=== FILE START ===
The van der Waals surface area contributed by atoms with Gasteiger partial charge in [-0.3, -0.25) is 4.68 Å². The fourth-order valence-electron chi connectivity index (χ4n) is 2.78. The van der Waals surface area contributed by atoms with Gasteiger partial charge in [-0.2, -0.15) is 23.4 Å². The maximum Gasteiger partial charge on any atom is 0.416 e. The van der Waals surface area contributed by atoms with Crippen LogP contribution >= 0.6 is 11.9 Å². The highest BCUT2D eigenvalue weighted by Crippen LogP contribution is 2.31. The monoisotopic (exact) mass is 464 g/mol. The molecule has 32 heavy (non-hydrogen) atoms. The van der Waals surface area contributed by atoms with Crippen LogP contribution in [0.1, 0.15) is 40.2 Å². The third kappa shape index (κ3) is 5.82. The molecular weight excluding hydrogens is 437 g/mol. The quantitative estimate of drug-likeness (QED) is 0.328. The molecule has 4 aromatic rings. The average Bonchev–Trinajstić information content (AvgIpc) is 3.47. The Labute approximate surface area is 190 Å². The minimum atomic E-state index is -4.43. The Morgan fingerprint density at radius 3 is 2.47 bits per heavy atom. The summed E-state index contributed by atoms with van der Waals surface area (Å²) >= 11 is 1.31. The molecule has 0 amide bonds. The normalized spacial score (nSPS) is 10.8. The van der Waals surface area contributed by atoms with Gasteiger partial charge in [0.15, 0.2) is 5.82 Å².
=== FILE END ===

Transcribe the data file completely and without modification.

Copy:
The van der Waals surface area contributed by atoms with Gasteiger partial charge in [-0.3, -0.25) is 4.68 Å². The fourth-order valence-electron chi connectivity index (χ4n) is 2.78. The van der Waals surface area contributed by atoms with Gasteiger partial charge in [-0.2, -0.15) is 23.4 Å². The maximum Gasteiger partial charge on any atom is 0.416 e. The van der Waals surface area contributed by atoms with Crippen LogP contribution >= 0.6 is 11.9 Å². The highest BCUT2D eigenvalue weighted by Crippen LogP contribution is 2.31. The monoisotopic (exact) mass is 464 g/mol. The molecule has 32 heavy (non-hydrogen) atoms. The van der Waals surface area contributed by atoms with Crippen LogP contribution in [0.1, 0.15) is 40.2 Å². The third kappa shape index (κ3) is 5.82. The molecular weight excluding hydrogens is 437 g/mol. The quantitative estimate of drug-likeness (QED) is 0.328. The molecule has 4 aromatic rings. The average Bonchev–Trinajstić information content (AvgIpc) is 3.47. The Labute approximate surface area is 190 Å². The minimum atomic E-state index is -4.43. The Morgan fingerprint density at radius 3 is 2.47 bits per heavy atom. The summed E-state index contributed by atoms with van der Waals surface area (Å²) >= 11 is 1.31. The molecule has 0 amide bonds. The normalized spacial score (nSPS) is 10.8. The van der Waals surface area contributed by atoms with Gasteiger partial charge in [0.15, 0.2) is 5.82 Å².